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Means that a loan is periodically repriced at an agreed spread over the appropriate, currently prevailing rate. Most term loans in the Euromarket are made on a rollover basis as to current LIBOR rate.

Roll Over

1. The act or practice of taking profits or other proceeds from investments and making other investments with them. It nearly always means that one is investing in more of the same security. For example, one may take dividends from a stock and buy more shares with it or may take coupon payments to buy more of the same bond issue. It is also called reinvesting. Colloquially, rolling over refers to reinvesting proceeds from one retirement account in another retirement account without causing a taxable event.

2. A loan that a borrower may renew upon maturity. This may happen when the borrower has only been making interest payments over the life of the loan. See also: Refinancing.


The reinvestment of money received from a maturing security in another similar security. Rollover usually applies to short-term investments such as certificates of deposit, commercial paper, and Treasury bills. For example, investors often want a rollover of the proceeds from a maturing certificate of deposit into a new certificate of deposit. See also IRA rollover, pension rollover.


If you move your assets from one investment to another, it's called a rollover.

For example, if you move money from one IRA to another IRA, that transaction is a rollover. In the same vein, if you move money from a qualified retirement plan, such as a 401(k), into an IRA, you create a rollover IRA.

Similarly, when a bond or certificate of deposit (CD) matures, you can roll over the assets into another bond or time deposit.


The tax-free transfer of an employer plan distribution to another employer plan or to a traditional IRA, or the tax-free transfer from one IRA to another or to an eligible employer plan.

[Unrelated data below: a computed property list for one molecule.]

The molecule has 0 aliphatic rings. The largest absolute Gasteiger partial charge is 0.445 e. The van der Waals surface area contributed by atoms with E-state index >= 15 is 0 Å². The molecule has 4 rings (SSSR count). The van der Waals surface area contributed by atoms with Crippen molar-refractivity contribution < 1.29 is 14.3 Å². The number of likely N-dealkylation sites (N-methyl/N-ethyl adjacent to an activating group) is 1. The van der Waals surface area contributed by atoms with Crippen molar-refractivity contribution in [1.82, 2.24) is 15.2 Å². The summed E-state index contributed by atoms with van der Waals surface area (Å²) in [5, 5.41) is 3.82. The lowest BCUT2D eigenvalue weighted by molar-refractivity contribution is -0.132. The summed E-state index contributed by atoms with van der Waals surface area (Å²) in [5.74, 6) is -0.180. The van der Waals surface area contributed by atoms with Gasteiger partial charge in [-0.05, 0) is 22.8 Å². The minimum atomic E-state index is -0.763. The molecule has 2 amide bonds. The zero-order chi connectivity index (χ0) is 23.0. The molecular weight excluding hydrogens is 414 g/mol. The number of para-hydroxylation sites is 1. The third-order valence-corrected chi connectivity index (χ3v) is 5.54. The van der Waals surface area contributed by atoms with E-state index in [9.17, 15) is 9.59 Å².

References in periodicals archive ?
The first rollover by Sarah, the plan to IRA rollover and the trustee-to-trustee rollovers are all permissible.
9 - percentage of Roth IRA investors aged 18 or older with rollovers (as of 2015) (**)
Capturing" rollover assets is a classic example of cross-selling.
Data from that testing is helping Kerrigan's team delve into how to make a better dummy, one that will be humanlike, or "biofidelic"--mimicking, as much as possible, the size, shape, weight, and flexibility of an actual person undergoing the prolonged and unique stresses of a rollover crash.
Before 2015, the one-per-year limit applies only on an IRA-by-IRA basis (that is, only to rollovers involving the same IRAs), the IRS explained.
Many regulators believe that rollovers and attendant transactions are ripe for violations of a myriad of federal laws and regulations.
Now, younger taxpayers have the opportunity to participate in a rollover of retirement plan assets to Roth accounts within the retirement plan.
According to new research from Cerulli Associates, a Boston-based global analytics firm, retirement rollover contributions reached $321 billion as of year-end 2012.
Avondale does not actively solicit rollovers from plan participants, he says, but, when high-net-worth participants initiate one, the company will handle their rollover and work with them as wealth management clients.
Consumers who prefer guidance along the way can find a financial advisor through the Rollover Center who will provide direction in the selection process
Notice 2009-75, which applies to rollover distributions from qualified plans under Secs.
The Tote usually run one trifecta race a day, and rollovers have been taken up the next day.